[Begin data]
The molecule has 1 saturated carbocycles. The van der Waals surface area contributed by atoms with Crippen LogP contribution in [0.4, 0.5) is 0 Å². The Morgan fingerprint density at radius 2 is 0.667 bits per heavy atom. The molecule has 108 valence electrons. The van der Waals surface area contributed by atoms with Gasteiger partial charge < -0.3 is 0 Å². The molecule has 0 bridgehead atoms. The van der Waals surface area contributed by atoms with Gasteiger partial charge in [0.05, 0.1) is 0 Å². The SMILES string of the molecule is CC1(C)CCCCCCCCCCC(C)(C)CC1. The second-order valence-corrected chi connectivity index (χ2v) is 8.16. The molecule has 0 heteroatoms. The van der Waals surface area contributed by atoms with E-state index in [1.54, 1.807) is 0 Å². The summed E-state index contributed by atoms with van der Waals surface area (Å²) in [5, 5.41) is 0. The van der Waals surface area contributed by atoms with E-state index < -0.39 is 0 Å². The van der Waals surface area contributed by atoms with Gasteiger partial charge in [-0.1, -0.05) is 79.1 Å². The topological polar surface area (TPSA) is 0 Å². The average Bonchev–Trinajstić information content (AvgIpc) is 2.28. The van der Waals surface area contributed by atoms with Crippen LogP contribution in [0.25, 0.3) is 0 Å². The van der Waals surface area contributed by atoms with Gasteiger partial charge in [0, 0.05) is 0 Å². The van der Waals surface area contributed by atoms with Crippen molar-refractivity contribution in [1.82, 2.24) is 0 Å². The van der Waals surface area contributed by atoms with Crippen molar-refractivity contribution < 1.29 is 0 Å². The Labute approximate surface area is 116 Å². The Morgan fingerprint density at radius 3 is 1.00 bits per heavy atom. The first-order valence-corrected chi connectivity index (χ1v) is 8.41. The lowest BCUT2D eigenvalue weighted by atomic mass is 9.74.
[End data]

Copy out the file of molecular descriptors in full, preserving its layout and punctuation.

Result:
The molecule has 1 saturated carbocycles. The van der Waals surface area contributed by atoms with Crippen LogP contribution in [0.4, 0.5) is 0 Å². The Morgan fingerprint density at radius 2 is 0.667 bits per heavy atom. The molecule has 108 valence electrons. The van der Waals surface area contributed by atoms with Gasteiger partial charge < -0.3 is 0 Å². The molecule has 0 bridgehead atoms. The van der Waals surface area contributed by atoms with Gasteiger partial charge in [0.05, 0.1) is 0 Å². The SMILES string of the molecule is CC1(C)CCCCCCCCCCC(C)(C)CC1. The second-order valence-corrected chi connectivity index (χ2v) is 8.16. The molecule has 0 heteroatoms. The van der Waals surface area contributed by atoms with E-state index in [1.54, 1.807) is 0 Å². The summed E-state index contributed by atoms with van der Waals surface area (Å²) in [5, 5.41) is 0. The van der Waals surface area contributed by atoms with E-state index < -0.39 is 0 Å². The van der Waals surface area contributed by atoms with Gasteiger partial charge in [-0.1, -0.05) is 79.1 Å². The topological polar surface area (TPSA) is 0 Å². The average Bonchev–Trinajstić information content (AvgIpc) is 2.28. The van der Waals surface area contributed by atoms with Crippen LogP contribution in [0.25, 0.3) is 0 Å². The van der Waals surface area contributed by atoms with Gasteiger partial charge in [0, 0.05) is 0 Å². The van der Waals surface area contributed by atoms with Crippen molar-refractivity contribution in [1.82, 2.24) is 0 Å². The van der Waals surface area contributed by atoms with Crippen molar-refractivity contribution < 1.29 is 0 Å². The Labute approximate surface area is 116 Å². The Morgan fingerprint density at radius 3 is 1.00 bits per heavy atom. The first-order valence-corrected chi connectivity index (χ1v) is 8.41. The lowest BCUT2D eigenvalue weighted by atomic mass is 9.74.